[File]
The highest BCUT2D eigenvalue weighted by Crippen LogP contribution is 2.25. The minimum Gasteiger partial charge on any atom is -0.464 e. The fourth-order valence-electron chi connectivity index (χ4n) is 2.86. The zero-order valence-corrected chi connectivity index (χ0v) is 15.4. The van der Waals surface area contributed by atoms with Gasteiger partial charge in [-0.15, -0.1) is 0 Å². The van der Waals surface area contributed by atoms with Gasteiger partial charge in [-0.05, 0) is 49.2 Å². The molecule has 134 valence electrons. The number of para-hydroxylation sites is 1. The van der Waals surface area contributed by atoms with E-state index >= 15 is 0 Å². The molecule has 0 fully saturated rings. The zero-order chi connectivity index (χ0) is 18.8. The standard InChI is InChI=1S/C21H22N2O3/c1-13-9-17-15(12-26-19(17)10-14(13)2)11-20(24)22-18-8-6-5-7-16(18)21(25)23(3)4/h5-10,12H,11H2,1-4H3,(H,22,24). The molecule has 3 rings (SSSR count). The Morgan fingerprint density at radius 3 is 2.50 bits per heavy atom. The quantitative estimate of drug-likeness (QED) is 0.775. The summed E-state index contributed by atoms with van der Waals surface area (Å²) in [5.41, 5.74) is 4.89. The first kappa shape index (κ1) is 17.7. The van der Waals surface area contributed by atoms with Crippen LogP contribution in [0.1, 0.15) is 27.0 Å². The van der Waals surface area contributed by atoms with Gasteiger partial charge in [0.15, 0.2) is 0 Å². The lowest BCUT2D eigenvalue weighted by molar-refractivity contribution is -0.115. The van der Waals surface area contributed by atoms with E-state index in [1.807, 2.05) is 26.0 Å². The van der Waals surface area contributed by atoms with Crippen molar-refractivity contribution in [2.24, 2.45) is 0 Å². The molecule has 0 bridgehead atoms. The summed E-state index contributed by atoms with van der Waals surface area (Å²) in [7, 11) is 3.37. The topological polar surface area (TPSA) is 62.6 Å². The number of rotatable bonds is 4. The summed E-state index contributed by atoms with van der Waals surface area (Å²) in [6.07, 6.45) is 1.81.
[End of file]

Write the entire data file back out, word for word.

The highest BCUT2D eigenvalue weighted by Crippen LogP contribution is 2.25. The minimum Gasteiger partial charge on any atom is -0.464 e. The fourth-order valence-electron chi connectivity index (χ4n) is 2.86. The zero-order valence-corrected chi connectivity index (χ0v) is 15.4. The van der Waals surface area contributed by atoms with Gasteiger partial charge in [-0.15, -0.1) is 0 Å². The van der Waals surface area contributed by atoms with Gasteiger partial charge in [-0.05, 0) is 49.2 Å². The molecule has 134 valence electrons. The number of para-hydroxylation sites is 1. The van der Waals surface area contributed by atoms with E-state index >= 15 is 0 Å². The molecule has 0 fully saturated rings. The zero-order chi connectivity index (χ0) is 18.8. The standard InChI is InChI=1S/C21H22N2O3/c1-13-9-17-15(12-26-19(17)10-14(13)2)11-20(24)22-18-8-6-5-7-16(18)21(25)23(3)4/h5-10,12H,11H2,1-4H3,(H,22,24). The molecule has 3 rings (SSSR count). The Morgan fingerprint density at radius 3 is 2.50 bits per heavy atom. The quantitative estimate of drug-likeness (QED) is 0.775. The summed E-state index contributed by atoms with van der Waals surface area (Å²) in [5.41, 5.74) is 4.89. The first kappa shape index (κ1) is 17.7. The van der Waals surface area contributed by atoms with Crippen LogP contribution in [0.1, 0.15) is 27.0 Å². The van der Waals surface area contributed by atoms with Gasteiger partial charge in [0.15, 0.2) is 0 Å². The lowest BCUT2D eigenvalue weighted by molar-refractivity contribution is -0.115. The van der Waals surface area contributed by atoms with E-state index in [1.807, 2.05) is 26.0 Å². The van der Waals surface area contributed by atoms with Crippen molar-refractivity contribution in [2.24, 2.45) is 0 Å². The molecule has 0 bridgehead atoms. The summed E-state index contributed by atoms with van der Waals surface area (Å²) in [7, 11) is 3.37. The topological polar surface area (TPSA) is 62.6 Å². The number of rotatable bonds is 4. The summed E-state index contributed by atoms with van der Waals surface area (Å²) in [6.07, 6.45) is 1.81.